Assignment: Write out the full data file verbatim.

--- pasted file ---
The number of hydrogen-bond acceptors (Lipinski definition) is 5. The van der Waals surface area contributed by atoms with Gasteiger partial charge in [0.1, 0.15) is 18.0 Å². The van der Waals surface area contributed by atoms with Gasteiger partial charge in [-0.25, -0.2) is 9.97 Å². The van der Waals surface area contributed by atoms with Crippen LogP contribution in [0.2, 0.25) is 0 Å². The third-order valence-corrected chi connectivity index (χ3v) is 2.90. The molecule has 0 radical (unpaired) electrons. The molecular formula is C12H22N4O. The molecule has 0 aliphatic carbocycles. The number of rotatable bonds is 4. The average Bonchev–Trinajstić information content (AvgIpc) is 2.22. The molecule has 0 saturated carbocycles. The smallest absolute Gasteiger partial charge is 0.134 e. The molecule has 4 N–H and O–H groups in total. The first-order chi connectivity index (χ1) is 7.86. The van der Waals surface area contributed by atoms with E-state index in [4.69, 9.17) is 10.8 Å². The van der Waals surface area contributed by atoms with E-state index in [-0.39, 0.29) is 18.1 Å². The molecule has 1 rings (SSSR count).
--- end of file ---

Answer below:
The number of hydrogen-bond acceptors (Lipinski definition) is 5. The van der Waals surface area contributed by atoms with Gasteiger partial charge in [0.1, 0.15) is 18.0 Å². The van der Waals surface area contributed by atoms with Gasteiger partial charge in [-0.25, -0.2) is 9.97 Å². The van der Waals surface area contributed by atoms with Crippen LogP contribution in [0.2, 0.25) is 0 Å². The third-order valence-corrected chi connectivity index (χ3v) is 2.90. The molecule has 0 radical (unpaired) electrons. The molecular formula is C12H22N4O. The molecule has 0 aliphatic carbocycles. The number of rotatable bonds is 4. The average Bonchev–Trinajstić information content (AvgIpc) is 2.22. The molecule has 0 saturated carbocycles. The smallest absolute Gasteiger partial charge is 0.134 e. The molecule has 4 N–H and O–H groups in total. The first-order chi connectivity index (χ1) is 7.86. The van der Waals surface area contributed by atoms with E-state index in [4.69, 9.17) is 10.8 Å². The van der Waals surface area contributed by atoms with E-state index in [-0.39, 0.29) is 18.1 Å². The molecule has 1 rings (SSSR count).